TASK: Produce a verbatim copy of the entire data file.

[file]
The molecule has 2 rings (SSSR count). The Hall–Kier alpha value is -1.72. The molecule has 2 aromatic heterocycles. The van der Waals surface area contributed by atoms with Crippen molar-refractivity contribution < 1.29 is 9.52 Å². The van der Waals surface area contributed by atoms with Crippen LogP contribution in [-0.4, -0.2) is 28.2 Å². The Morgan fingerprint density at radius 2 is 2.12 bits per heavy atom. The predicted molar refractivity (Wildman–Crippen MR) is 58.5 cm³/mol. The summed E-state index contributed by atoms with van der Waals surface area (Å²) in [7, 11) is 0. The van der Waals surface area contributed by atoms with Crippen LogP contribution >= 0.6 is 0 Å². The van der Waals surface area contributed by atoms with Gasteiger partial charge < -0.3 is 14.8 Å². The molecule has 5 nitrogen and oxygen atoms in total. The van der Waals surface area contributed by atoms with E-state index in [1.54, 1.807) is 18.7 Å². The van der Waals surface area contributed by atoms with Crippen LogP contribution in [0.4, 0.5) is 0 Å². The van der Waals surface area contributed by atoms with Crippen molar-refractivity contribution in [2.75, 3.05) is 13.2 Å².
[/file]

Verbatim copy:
The molecule has 2 rings (SSSR count). The Hall–Kier alpha value is -1.72. The molecule has 2 aromatic heterocycles. The van der Waals surface area contributed by atoms with Crippen molar-refractivity contribution < 1.29 is 9.52 Å². The van der Waals surface area contributed by atoms with Crippen LogP contribution in [-0.4, -0.2) is 28.2 Å². The Morgan fingerprint density at radius 2 is 2.12 bits per heavy atom. The predicted molar refractivity (Wildman–Crippen MR) is 58.5 cm³/mol. The summed E-state index contributed by atoms with van der Waals surface area (Å²) in [7, 11) is 0. The van der Waals surface area contributed by atoms with Crippen LogP contribution >= 0.6 is 0 Å². The van der Waals surface area contributed by atoms with Gasteiger partial charge < -0.3 is 14.8 Å². The molecule has 5 nitrogen and oxygen atoms in total. The van der Waals surface area contributed by atoms with E-state index in [1.54, 1.807) is 18.7 Å². The van der Waals surface area contributed by atoms with Crippen LogP contribution in [0.4, 0.5) is 0 Å². The van der Waals surface area contributed by atoms with Crippen molar-refractivity contribution in [2.75, 3.05) is 13.2 Å².